A new genetic syndrome of congenital myasthenia with distinctive ethnic clustering and associated facial malformations transmitted as an autosomal recessive disorder is reported from the Departments of Neurology and Medical Genetics, Chaim Sheba Medical Center, Tel Hashcmer, Sackler School of Medicine, Tel Aviv University, Israel. The syndrome was demonstrated in 14 Jewish patients from ten families of Iraqi or Iranian origin. All patients had bilateral ptosis and predominant facial muscle weakness, 11 had weak masticatory muscles, and 12 had easy fatiguability on prolonged speech. Very mild limb muscle involvement was present in only three cases. The facial malformations included an elongated face, mandibular prognathism with malocclusion and a high arched palate. The course was mild and nonprogressive, the electromyogram showed a decremental response on repetitive stimulation of either the accessory or the facial nerve but myopathic changes were not seen. Antibodies to acetylcholine receptor were absent and all patients had a response to cholinesterase inhibitors and a positive Tensilon test. There was clinical improvement with pyridostigmine. In seven of ten families there was close parental consanguinity.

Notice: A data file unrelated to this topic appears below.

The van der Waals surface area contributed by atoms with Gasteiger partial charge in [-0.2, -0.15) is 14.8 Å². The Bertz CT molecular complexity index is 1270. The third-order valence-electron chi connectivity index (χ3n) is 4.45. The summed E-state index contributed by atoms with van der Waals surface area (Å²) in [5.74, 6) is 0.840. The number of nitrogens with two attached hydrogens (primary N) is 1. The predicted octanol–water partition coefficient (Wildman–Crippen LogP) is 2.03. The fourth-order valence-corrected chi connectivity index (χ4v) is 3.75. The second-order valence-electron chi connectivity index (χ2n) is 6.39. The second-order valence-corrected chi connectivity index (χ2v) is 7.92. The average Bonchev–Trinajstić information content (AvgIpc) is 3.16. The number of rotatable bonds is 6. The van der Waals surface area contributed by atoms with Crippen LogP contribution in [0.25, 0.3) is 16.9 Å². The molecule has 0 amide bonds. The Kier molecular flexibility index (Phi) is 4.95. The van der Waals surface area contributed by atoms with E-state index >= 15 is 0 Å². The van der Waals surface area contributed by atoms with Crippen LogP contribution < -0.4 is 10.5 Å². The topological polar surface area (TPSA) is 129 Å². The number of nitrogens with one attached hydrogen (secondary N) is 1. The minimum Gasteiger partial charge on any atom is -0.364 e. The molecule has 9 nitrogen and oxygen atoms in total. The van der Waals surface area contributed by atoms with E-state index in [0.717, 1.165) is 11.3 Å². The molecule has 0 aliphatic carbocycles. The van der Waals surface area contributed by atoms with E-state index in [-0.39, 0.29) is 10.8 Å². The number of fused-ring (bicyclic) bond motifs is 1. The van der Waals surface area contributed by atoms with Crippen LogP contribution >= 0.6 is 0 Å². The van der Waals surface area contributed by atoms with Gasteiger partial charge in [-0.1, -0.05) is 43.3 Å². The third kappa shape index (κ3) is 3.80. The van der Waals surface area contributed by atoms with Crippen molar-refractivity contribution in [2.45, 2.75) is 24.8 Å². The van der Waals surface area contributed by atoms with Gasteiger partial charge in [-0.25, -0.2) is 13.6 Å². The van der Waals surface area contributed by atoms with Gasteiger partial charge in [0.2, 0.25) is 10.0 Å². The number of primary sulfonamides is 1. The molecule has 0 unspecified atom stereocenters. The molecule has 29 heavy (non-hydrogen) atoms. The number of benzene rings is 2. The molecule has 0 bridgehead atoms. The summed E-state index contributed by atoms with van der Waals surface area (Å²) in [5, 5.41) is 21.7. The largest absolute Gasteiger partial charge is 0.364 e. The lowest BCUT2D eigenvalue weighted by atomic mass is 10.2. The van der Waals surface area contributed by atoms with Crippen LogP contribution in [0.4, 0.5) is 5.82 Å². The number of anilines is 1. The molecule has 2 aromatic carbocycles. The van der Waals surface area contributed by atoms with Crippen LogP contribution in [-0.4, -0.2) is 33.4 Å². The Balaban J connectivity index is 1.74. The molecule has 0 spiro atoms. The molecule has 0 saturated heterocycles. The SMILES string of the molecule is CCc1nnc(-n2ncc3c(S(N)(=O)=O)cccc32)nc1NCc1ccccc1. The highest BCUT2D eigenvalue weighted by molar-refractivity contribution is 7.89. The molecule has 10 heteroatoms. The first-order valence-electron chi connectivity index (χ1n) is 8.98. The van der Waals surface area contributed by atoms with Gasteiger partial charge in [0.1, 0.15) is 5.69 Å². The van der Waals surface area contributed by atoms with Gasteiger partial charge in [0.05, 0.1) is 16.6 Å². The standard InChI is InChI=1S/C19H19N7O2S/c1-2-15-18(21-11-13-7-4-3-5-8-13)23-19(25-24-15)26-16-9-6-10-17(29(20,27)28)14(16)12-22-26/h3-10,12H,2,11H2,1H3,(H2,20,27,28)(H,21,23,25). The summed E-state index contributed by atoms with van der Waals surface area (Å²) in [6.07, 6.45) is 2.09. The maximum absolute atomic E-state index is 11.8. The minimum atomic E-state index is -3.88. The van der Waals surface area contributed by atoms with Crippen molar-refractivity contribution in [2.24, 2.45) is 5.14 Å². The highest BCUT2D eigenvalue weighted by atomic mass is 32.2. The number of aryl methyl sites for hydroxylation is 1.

COMMENT. The distribution of muscle weakness in congenital myasthenia in these cases is compatible with previous reports where extraocular and facial muscle involvement have predominated . The authors postulated that the facial abnormalities were secondary to the neuromuscular defect. Congenital myasthenia has been described in association with arthrogryposis, the subject of the following article.